Having your dog’s teeth cleaned is a must, and this is not something that should be “optional” for a fur parent.
However, there may be times when you notice that your dog starts coughing uncontrollably after they just had their teeth cleaned or after oral surgery (e.g., tooth extraction) has been done.
Is this normal?
Several reasons may cause your dog to cough or gag after teeth cleaning. Some of them may include something being stuck in their throat, irritation from the tubing, and anesthesia.
In today’s article, we will be exploring why your dog coughs after having their teeth cleaned and what steps you can take to help them get better.
Some Reasons Why Your Dog Is Coughing
1. Effect of Anesthesia
One of the reasons your dog might be coughing or gagging uncontrollably after teeth cleaning session or oral surgery is the type of anesthesia used.
Dogs may react differently depending on the type of medications administered to them or anesthesia that has been used during the procedure.
2. Irritation from the tubing
There may be times when an endotracheal tube will be used during oral or dental procedures to help your dog breathe properly.
However, when your dog might develop an irritation, there may be instances because the tubes stuck down their throats during the session.
The coughing would probably go away after a few days.
But as a precaution, make sure to observe your dog and look out for some tell-tale signs of possible hidden infections.
Which may manifest through loss of appetite or change in its energy levels.
If none of these things are happening to your dog, he should be fine in a couple of days.
3. Something might be stuck in his throat
Since your dog’s mouth will be kept open for the whole duration of the teeth cleaning or the oral procedure, chances are, something got stuck in your dog’s throat, and it is having a difficult time coughing it out.
If the cough lasts longer than a day, it would be best to consult a veterinarian and have your dog checked for signs of blockage or any irritation in his throat.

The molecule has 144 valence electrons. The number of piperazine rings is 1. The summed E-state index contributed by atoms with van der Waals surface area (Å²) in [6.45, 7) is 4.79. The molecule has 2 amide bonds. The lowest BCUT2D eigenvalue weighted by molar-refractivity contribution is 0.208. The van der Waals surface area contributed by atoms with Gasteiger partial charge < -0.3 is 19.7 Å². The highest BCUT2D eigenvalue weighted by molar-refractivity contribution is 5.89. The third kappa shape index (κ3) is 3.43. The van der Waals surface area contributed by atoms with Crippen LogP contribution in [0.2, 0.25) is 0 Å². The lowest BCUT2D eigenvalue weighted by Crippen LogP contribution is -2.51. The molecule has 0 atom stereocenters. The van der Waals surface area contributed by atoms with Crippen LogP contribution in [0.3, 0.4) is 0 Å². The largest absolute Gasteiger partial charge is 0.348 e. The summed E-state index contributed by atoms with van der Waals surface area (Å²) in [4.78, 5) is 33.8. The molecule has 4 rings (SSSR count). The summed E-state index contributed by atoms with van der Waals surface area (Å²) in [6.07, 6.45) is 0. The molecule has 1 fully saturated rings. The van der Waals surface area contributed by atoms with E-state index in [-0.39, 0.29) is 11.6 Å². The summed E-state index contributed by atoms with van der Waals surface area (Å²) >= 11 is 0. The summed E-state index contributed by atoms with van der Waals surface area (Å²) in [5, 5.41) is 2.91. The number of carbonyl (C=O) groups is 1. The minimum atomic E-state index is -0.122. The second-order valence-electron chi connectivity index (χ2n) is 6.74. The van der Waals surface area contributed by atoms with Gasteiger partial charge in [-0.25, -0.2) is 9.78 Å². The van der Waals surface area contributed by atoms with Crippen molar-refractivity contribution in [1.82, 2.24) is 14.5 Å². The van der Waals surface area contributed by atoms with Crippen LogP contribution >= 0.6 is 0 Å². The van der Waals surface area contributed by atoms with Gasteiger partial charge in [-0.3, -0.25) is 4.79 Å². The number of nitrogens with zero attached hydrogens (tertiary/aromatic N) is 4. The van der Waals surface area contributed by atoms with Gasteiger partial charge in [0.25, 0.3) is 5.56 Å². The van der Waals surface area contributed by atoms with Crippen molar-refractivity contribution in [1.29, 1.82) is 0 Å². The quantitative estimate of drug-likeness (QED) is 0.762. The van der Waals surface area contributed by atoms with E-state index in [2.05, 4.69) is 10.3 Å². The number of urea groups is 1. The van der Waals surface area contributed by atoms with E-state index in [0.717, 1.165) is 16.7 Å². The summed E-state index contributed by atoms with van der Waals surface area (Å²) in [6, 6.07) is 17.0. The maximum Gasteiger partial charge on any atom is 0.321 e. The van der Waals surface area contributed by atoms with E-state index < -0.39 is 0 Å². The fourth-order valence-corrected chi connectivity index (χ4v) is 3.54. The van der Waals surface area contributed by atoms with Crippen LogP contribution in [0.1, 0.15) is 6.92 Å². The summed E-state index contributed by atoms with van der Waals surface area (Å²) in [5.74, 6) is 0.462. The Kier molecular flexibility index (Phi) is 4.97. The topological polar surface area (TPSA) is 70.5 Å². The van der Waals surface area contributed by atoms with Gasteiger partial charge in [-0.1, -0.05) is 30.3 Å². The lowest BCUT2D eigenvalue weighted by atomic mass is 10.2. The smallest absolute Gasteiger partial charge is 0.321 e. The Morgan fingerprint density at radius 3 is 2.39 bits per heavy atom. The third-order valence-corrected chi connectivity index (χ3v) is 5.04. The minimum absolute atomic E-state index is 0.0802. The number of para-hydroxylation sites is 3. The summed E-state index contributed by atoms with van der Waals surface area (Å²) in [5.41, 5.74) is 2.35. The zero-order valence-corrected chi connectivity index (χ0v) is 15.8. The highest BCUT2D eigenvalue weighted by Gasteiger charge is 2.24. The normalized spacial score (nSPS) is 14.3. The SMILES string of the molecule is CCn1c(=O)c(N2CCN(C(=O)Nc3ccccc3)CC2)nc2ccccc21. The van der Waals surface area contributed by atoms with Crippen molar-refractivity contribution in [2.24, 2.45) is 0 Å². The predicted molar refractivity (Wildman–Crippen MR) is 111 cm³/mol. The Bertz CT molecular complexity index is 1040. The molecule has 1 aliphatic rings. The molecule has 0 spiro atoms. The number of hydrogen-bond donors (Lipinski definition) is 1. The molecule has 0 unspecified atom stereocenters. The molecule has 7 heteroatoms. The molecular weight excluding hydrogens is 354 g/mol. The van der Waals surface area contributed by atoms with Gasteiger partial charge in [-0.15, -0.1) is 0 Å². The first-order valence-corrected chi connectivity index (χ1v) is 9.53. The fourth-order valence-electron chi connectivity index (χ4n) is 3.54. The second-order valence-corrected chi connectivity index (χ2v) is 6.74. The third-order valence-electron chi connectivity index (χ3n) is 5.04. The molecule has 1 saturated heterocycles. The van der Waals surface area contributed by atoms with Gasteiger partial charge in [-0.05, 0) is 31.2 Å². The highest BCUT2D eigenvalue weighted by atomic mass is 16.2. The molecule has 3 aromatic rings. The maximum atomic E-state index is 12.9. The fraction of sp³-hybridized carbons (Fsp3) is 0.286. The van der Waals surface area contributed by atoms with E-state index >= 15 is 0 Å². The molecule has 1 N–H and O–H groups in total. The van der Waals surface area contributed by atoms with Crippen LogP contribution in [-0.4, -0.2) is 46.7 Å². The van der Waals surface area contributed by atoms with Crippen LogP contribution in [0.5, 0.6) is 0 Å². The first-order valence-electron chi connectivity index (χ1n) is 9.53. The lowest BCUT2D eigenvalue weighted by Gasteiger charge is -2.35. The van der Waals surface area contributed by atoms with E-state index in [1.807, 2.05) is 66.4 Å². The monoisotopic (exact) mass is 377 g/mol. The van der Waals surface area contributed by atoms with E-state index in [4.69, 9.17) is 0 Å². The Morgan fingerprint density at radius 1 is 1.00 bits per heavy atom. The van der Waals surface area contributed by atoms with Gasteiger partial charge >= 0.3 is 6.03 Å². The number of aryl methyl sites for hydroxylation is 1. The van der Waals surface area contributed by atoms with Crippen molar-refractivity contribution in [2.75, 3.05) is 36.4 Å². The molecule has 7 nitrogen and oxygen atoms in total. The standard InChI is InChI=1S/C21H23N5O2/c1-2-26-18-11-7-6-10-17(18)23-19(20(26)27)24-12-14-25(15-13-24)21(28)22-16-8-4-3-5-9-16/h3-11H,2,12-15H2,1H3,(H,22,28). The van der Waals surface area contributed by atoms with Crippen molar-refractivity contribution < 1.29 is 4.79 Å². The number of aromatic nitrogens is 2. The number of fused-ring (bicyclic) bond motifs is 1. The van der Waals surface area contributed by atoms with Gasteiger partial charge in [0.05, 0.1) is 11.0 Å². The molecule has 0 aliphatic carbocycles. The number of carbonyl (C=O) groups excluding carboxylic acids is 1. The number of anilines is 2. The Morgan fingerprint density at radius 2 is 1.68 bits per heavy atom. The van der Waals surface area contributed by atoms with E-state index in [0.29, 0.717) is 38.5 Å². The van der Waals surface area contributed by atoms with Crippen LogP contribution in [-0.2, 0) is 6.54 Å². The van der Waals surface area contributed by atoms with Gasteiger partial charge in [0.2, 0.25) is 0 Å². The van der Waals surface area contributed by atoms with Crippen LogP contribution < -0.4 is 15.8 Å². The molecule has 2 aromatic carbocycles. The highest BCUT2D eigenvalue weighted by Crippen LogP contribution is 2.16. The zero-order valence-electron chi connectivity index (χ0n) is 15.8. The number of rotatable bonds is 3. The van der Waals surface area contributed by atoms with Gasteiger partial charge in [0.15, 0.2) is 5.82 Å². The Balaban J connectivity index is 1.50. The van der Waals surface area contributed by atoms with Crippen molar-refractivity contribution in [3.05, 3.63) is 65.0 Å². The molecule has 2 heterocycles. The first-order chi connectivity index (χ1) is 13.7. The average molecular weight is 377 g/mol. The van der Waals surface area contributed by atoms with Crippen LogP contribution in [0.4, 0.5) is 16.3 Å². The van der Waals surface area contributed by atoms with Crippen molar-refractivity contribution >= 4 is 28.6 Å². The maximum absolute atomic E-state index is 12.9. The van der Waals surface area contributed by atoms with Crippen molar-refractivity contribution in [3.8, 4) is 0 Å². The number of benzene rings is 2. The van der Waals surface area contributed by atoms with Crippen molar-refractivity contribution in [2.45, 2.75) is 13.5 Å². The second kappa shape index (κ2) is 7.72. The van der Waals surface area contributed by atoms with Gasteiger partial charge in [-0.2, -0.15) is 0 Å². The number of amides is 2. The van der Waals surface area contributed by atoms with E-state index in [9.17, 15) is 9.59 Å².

Just like humans, dogs also need assistance and care after undergoing dental operations or surgery.
Here are some of the aftercare procedures you can take to ensure that your dog will be back to its optimum state in no time:
Help them achieve adequate rest
Prepare a warm, quiet, and comfortable area for your dog to stay in after undergoing a medical procedure or surgery.
The anesthesia administered to your pet may wear off after a few hours, but there are cases when this lasts for 24 and even up to 48 hours.
Ensure that your pet can get sufficient rest during this time to help their bodies recuperate fast.
If your pet remains disoriented or exhausted after 48 hours had passed, make sure to immediately bring them to the Vet.
Just like humans, pets may need some medications, too, to help alleviate the pain or discomfort they are feeling after a dental procedure or surgery.
However, you cannot just give any medication to your dogs because this may do them more harm than good.
Ensure that you will only be giving your dog some meds upon the instruction and prescription of a licensed Veterinarian.
Feeding your dog after a dental procedure
Your dog’s teeth may still hurt even a few hours after the dental procedure is done.
Ensure that you will only be feeding your soft dog food.
If your dog eats pellets or hard dog foods, it would be best to soften these with water.
So that it will not have a hard time trying to break it down with its teeth.
Also, never forget to give your dog some water to avoid the risk of dehydration.
If your dog still refuses to eat 24 hours after the dental procedure, take it to the Vet immediately.
Check for Signs of Complications
If your dog is energetic and, on his toes, once again, you still need to keep a close eye on him.
Most dogs act like they are fine even though something is bothering them.
Some of the signs you should watch out for are:
- Your dog can eat hard food again but does not want to
- Your dog is suddenly disinterested in his favorite chew toys.
- Constantly dropping food while trying to eat.
- Your dog suddenly displays aggressive or painful behaviors when you touch his face.
- Your dog is rubbing or pawing its face against objects or the floor.
- Your dog is drooling excessively.
- There is evident swelling or bleeding around the mouth or in the gums.
If you see your dog exhibit these signs, bring them to the Vet immediately.
Many reasons exist why your dog may be coughing and gagging uncontrollably after a dental procedure, like teeth cleaning or tooth extraction.
Some signs may be expected after such procedures, while others may appear or be evident only because there is a hidden infection due to the said procedure.
You must be a responsible pet owner and keep an open eye out for these signs.
Once you see something out of the ordinary, do not hesitate to consult a Vet immediately.
Your dog’s safety and welfare depend on you, and they have no one else to go to who would look and care for them but you.
If you treat them like family, you will do anything to ensure their health and safety and keep their lives out of jeopardy.